If you can think of it, somebody in the world is undoubtedly a collector of it. The iconic appearance of, and tales behind casino chips make them prime collector material. Some of us may keep a chip or two from a memorable visit to Vegas for instance, whereas others go the whole hog and make collecting them a passion. To ascertain who has the most casino chips we need look no further than the Guinness Book of World Records. Until 2020 that the Largest collection of $1 casino chips and tokens was 802 individual pieces. The record was fittingly achieved in Las Vegas, Nevada on 22th June 2019, by Paul Schaffer. He’d been amassing his collection since 2004. The record fell on 4th October 2020 to Gregg Fisher with a collection of 818 $1 casino chips. Some casino chips can cost hundreds of dollars and so if you’re planning on taking Gregg’s record, you’ll need deep pockets.

Ad Space on Your Face

Ad Space on Your Face We live in a pretty world time. Political turmoil the world over, growing environmental concerns, a pandemic.  As it has sometimes been said “There are decades where nothing happens, and there are weeks where decades happen“. But even after all of the current madness is factored in, my mind still returns from time to time to the woman who had tattood on her forehead.

While I would usually commend companies for thinking ‘outside of the box’ with their advertising campaigns, whoever decided to go along with this idea was clearly on a wind up that went a step too far. Not only was it ill-advised on their part, but clearly the woman in question, 30 year old Kari Smith, can’t have been the full ticket either. Admittedly it was inventive of her to come up with the idea of auctioning off advertising space on her own forehead, but the reality of the result is perhaps more a combination of sad and strange.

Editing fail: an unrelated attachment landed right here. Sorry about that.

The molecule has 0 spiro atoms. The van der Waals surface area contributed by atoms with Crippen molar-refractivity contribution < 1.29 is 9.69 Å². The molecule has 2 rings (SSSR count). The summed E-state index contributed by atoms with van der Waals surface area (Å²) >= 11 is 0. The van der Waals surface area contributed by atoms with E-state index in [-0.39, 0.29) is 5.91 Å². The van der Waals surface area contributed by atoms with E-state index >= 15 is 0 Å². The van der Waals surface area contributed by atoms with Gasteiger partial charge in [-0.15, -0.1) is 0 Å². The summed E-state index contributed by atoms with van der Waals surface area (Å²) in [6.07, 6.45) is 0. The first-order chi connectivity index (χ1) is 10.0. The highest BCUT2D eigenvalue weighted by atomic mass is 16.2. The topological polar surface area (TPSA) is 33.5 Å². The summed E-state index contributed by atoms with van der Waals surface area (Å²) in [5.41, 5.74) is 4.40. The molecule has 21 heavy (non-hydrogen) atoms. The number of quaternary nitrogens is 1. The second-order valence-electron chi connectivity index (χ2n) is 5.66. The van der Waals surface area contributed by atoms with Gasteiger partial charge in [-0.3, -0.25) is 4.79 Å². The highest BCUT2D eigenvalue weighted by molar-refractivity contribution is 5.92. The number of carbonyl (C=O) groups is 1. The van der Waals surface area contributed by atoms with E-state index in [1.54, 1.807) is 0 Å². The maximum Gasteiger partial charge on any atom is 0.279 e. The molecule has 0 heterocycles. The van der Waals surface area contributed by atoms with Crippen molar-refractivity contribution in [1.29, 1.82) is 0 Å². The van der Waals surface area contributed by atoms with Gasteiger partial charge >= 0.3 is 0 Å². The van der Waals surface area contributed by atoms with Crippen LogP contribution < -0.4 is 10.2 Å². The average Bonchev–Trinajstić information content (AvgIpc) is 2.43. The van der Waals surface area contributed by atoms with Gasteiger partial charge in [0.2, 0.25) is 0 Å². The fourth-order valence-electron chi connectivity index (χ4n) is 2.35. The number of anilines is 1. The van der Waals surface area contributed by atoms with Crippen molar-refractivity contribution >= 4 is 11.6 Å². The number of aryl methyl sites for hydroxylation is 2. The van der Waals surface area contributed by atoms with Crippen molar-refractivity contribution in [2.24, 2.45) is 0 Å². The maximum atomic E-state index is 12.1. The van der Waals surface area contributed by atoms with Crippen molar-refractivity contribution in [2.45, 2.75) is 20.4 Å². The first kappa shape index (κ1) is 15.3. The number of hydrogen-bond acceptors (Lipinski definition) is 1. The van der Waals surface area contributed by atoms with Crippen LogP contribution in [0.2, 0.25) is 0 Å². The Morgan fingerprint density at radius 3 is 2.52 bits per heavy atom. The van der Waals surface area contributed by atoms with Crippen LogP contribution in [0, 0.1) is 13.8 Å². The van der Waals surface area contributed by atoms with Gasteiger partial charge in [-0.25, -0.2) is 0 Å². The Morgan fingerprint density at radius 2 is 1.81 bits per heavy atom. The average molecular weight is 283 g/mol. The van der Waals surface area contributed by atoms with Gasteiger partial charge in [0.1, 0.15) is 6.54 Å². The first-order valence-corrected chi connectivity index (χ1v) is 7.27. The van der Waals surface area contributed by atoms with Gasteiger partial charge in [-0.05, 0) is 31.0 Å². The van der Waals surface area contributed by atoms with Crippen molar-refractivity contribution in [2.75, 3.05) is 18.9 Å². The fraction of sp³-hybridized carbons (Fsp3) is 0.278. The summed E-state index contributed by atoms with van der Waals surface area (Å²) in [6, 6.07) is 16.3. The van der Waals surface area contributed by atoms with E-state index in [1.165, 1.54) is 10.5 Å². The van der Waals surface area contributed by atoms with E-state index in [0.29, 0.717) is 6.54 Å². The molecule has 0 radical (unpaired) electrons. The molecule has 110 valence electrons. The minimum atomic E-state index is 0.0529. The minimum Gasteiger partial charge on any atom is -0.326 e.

The winning bid of $10,000 resulted in her having the website address written on her forehead in permanent black block letters. Smith pledged to use the money for her son’s education, so there was at least one sane decision made during this process. She remained adamant throughout said that she didn’t have any regrets about getting the forehead tattoo. Much to my amusement there is, in fact, an entire Wikipedia page dedicated to forehead tattoos.

The question on everyone’s lips though, must now surely be ‘does she still, to this day, have the tattoo?’. It’s now 15 years since that fateful day, and *drumroll* I can confirm that in 2012 actually paid for her to have the tattoo removed. They no doubt wanted to step back from their more controversial advertising strategies. In the early 2000s this included paying multiple individuals, not just Smith, to get forehead and body tattoos of their web address.  They also paid $28,000 for a cheese sandwich on eBay  alleged to have the image of the Virgin Mary on it, and paid a woman $15,199 to have her name legally changes to!

Movies – Casino

Movies - Casino ‘Casino’ is an epic crime drama film based on the non-fiction book, ‘Casino: Love and Honor in Las Vegas, written by Nicholas Pileggi; unusually, Pileggi did not finish the book until after filming has started. Distributed by Universal Pictures in 1995, ‘Casino’ was directed by Martin Scorcese, who co-wrote the screenplay, and stars Robert De Niro, Sharon Stone and Joe Pesci.